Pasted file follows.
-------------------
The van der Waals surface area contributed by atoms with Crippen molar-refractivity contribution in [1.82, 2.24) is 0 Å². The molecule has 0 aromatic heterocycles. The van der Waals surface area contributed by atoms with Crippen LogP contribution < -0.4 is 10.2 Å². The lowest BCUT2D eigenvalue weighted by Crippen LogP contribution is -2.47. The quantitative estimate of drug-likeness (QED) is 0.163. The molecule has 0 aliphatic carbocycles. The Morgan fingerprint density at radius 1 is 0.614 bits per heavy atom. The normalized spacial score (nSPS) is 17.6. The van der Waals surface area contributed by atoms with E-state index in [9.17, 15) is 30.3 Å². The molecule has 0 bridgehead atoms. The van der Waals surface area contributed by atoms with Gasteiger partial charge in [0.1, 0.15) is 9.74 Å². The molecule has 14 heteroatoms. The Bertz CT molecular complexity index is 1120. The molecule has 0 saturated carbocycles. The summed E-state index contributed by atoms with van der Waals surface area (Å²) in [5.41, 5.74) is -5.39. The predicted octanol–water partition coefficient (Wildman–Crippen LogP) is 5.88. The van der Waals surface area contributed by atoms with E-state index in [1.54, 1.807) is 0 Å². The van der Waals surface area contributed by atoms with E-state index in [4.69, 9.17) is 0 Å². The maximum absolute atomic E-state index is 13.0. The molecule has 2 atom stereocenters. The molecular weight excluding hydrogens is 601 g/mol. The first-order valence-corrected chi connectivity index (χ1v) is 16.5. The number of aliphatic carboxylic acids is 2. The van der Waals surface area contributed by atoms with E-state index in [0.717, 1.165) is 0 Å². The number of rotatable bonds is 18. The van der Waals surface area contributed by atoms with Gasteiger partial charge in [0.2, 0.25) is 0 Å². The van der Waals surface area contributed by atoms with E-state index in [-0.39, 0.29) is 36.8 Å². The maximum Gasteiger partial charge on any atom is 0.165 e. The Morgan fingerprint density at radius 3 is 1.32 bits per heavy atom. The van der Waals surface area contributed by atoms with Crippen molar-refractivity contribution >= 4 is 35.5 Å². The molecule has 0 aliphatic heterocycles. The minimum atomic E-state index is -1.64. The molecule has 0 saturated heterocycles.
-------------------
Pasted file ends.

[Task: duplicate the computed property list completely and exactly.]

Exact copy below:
The van der Waals surface area contributed by atoms with Crippen molar-refractivity contribution in [1.82, 2.24) is 0 Å². The molecule has 0 aromatic heterocycles. The van der Waals surface area contributed by atoms with Crippen LogP contribution < -0.4 is 10.2 Å². The lowest BCUT2D eigenvalue weighted by Crippen LogP contribution is -2.47. The quantitative estimate of drug-likeness (QED) is 0.163. The molecule has 0 aliphatic carbocycles. The Morgan fingerprint density at radius 1 is 0.614 bits per heavy atom. The normalized spacial score (nSPS) is 17.6. The van der Waals surface area contributed by atoms with E-state index in [9.17, 15) is 30.3 Å². The molecule has 0 bridgehead atoms. The van der Waals surface area contributed by atoms with Gasteiger partial charge in [0.1, 0.15) is 9.74 Å². The molecule has 14 heteroatoms. The Bertz CT molecular complexity index is 1120. The molecule has 0 saturated carbocycles. The summed E-state index contributed by atoms with van der Waals surface area (Å²) in [5.41, 5.74) is -5.39. The predicted octanol–water partition coefficient (Wildman–Crippen LogP) is 5.88. The van der Waals surface area contributed by atoms with E-state index in [1.54, 1.807) is 0 Å². The van der Waals surface area contributed by atoms with E-state index in [4.69, 9.17) is 0 Å². The maximum absolute atomic E-state index is 13.0. The molecule has 2 atom stereocenters. The molecular weight excluding hydrogens is 601 g/mol. The first-order valence-corrected chi connectivity index (χ1v) is 16.5. The number of aliphatic carboxylic acids is 2. The van der Waals surface area contributed by atoms with E-state index in [0.717, 1.165) is 0 Å². The number of rotatable bonds is 18. The van der Waals surface area contributed by atoms with Gasteiger partial charge in [0.2, 0.25) is 0 Å². The van der Waals surface area contributed by atoms with E-state index in [-0.39, 0.29) is 36.8 Å². The maximum Gasteiger partial charge on any atom is 0.165 e. The Morgan fingerprint density at radius 3 is 1.32 bits per heavy atom. The van der Waals surface area contributed by atoms with Crippen molar-refractivity contribution >= 4 is 35.5 Å². The molecule has 0 aliphatic heterocycles. The minimum atomic E-state index is -1.64. The molecule has 0 saturated heterocycles.